".....felt like he was being tailgated....." Now that is a new one for manufacturing RAS. Thug cop.
Thread: man violated new gun law
Are the police allowed to request the firearm just because they noticed he had a permit? and does making the firearm safe involve removing the bullets from the magazine?
Last edited by Grapeshot; 01-07-2014 at 02:18 PM. Reason: Fixed title
".....felt like he was being tailgated....." Now that is a new one for manufacturing RAS. Thug cop.
The officer wrote Watson a summons and gave him back his gun and the magazine, telling him to store the items in his trunk until he arrived at his home, according to police.
I don't see that the guy presented any testimony in respect the the task force.
He claims he had no idea about when the law was to take effect.
Surprised the cop gave him back his gun ... now the 10+ bullet charge is likely gone (no evidence) ... and he should get rid of the magazine.
No evidence = no conviction.
Of course, it sounds like he talked to the police .. who knows what he told him .. that could be evidence that'll be problematic.
BS law making felons out of Americans.
However, they cannot take the mag out and count the rounds IMO ... that's a search.
Depends on how the guy gave the cop his gun ... "here, take this?" or "can I have your gun for a moment?" instead of "I do not consent"
But as far as the cop being able to take the gun in the first place, the guy can argue that doing do places himself at risk....so said: DESPP, DAS, and the Executive Director of the OLM
Last edited by davidmcbeth; 01-07-2014 at 04:09 PM.
D. T. Doutel
What is to the lawyer or cop a "material misrepresentation of the facts", and to the politician "misspeaking" is, in common parlance, a bald-faced lie. And don't let anyone tell you different!
Visit Connecticut Carry and LiarCop.com for the latest news regarding Norwalk v. Doutel and Doutel v. Norwalk.
How did a traffic stop devolve into a personal search?
Will the defense involve the legality of the mag "search." Or, does the burden rest on the citizen to prove that there are not more than 10 rounds in the weapon, and the cop can check once he has the weapon to verify compliance. The cop was not apparently all that concerned about the "gun" and wrote the guy a "ticket" and sent him on his way. It seems to me, and is just a guess/impression, that the cop is not too jazzed about enforcing that particular gun law but did the minimum required of him.
Gives the gun back and tells the "perp" to put the gun in the trunk. Why not have the "perp" pop the trunk and the cop place the gun there.
Officer Friendly noticed a license for a legal activity; fearing for his safety, he conducted a pat down for weapons.
Finding a weapon and again fearing for his safety should the weapon be capable of firing more than 10 shots from a magazine, he searched the for incriminating evidence.
What I wonder is, if the DESPP Declaration has been filled out, how are the police supposed to tell one registered magazine from another non-registered magazine?
The citation is one of those things that a few, very small number of officers are known for. "It'll all be settled in the courts. If he's not convicted then it's no harm, no foul and everyone goes home happy."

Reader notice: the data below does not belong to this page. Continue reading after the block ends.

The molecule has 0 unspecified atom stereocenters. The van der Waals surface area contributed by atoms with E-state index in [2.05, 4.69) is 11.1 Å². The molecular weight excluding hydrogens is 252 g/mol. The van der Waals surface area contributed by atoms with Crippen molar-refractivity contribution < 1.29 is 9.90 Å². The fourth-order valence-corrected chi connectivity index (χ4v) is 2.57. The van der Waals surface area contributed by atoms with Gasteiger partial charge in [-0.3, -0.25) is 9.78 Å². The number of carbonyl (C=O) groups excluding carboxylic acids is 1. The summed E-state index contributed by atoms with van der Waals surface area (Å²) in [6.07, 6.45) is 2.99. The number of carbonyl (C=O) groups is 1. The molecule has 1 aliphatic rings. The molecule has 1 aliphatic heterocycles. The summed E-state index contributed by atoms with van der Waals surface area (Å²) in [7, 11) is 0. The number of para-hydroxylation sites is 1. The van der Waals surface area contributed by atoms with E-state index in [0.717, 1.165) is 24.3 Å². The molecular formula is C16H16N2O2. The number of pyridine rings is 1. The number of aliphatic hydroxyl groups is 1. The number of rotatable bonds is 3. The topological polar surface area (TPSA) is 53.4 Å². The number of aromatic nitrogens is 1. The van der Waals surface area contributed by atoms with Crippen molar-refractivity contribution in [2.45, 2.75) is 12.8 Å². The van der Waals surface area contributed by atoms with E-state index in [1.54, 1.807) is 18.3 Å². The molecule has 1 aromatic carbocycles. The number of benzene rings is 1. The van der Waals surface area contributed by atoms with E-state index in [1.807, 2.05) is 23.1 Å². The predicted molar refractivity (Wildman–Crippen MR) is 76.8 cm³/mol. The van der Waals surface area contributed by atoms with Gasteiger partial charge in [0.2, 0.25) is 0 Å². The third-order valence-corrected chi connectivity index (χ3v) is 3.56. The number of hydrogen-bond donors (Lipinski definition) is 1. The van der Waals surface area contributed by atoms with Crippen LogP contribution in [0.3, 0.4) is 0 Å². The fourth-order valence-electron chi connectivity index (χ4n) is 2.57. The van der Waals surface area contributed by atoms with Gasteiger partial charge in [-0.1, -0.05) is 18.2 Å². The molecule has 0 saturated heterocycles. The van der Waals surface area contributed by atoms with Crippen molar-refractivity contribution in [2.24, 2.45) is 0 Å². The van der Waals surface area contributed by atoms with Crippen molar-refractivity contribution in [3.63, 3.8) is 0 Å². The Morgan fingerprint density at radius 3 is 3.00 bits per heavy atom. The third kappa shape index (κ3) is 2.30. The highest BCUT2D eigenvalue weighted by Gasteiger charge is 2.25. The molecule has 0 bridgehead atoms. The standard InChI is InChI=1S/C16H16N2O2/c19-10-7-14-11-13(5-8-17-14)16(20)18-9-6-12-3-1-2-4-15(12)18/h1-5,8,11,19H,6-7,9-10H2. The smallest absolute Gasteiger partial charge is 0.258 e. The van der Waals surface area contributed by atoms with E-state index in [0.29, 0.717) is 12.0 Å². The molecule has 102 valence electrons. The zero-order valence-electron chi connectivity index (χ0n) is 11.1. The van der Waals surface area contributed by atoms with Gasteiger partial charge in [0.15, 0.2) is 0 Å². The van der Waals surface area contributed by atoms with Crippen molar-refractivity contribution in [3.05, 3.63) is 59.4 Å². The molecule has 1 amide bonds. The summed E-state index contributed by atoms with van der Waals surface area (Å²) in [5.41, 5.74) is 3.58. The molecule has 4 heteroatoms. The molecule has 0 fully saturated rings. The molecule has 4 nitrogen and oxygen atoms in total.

Last edited by Fallschirmjäger; 01-09-2014 at 01:45 PM.
Meanwhile, folks who are ignorant of the new law OR who disregarded the new law will not be known/discovered and will get to keep their LCMs.
This law, like many (most?) gun laws, is merely designed to create a criminal class of people out of the law abiding...once people become felons, the whole gun ban/2A issue becomes moot for them.
Last edited by CT Barfly; 01-10-2014 at 07:24 AM.
As soon as you get home, FOIA the dash camera/audio and paperwork from your stop. You'll be able to see what information was available to the officer at the time of the arrest. These days, CT dealers are selling CT compliant firearms. The same Glock you can buy out of state with a standard 15rd mag is sold in state with a 10rd mag and they are not easily distinguished. There can be no PC to believe you're in violation of any gun-related law based upon the fact that you are in possession of a given firearm so all he can do is check available records (felon, AW registry, LCM declarant, LTCPRs). If there's an issue there, then all bets are off. If you're in compliance, no PC, no search.
This hasn't been really tested yet as the law is too new.
Last edited by CT Barfly; 01-10-2014 at 07:41 AM.
It occurs to me to wonder...
Shouldn't the form be updated as possessors sell, trade, acquire or dispose of lawfully held magazines?
If on Monday, you give/transfer/sell/dispose of a magazine shouldn't you submit a new form to the state?
And if on Tuesday, you accept/purchase/receive/acquire a lawful magazine, shouldn't you then submit another new form?
The state wants forms.... give 'em forms.
Upon recent investigation, that may not be the best idea. There's an initial and recurring $35 fee (every 5 years) for paperwork.
Last edited by Fallschirmjäger; 01-11-2014 at 12:00 AM.
Okay, for now I'm saying "I don't see any cost to have the form sent in, you cannot seem to acquire new 'pre-ban' magazines, you can only transfer/sell to a licensed FFL, the police (or maybe out of state). And it doesn't say what happens if it should become inoperable or lost."Public Act No. 13-3AN ACT CONCERNING GUN VIOLENCE PREVENTION AND CHILDREN'S SAFETY.Sec. 24. (NEW) (Effective from passage)
(a) Any person who lawfully possesses a large capacity magazine prior to January 1, 2014, shall apply by January 1, 2014, or, if such person is a member of the military or naval forces of this state or of the United States and is unable to apply by January 1, 2014, because such member is or was on official duty outside of this state, shall apply within ninety days of returning to the state to the Department of Emergency Services and Public Protection to declare possession of such magazine. Such application shall be made on such form or in such manner as the Commissioner of Emergency Services and Public Protection prescribes.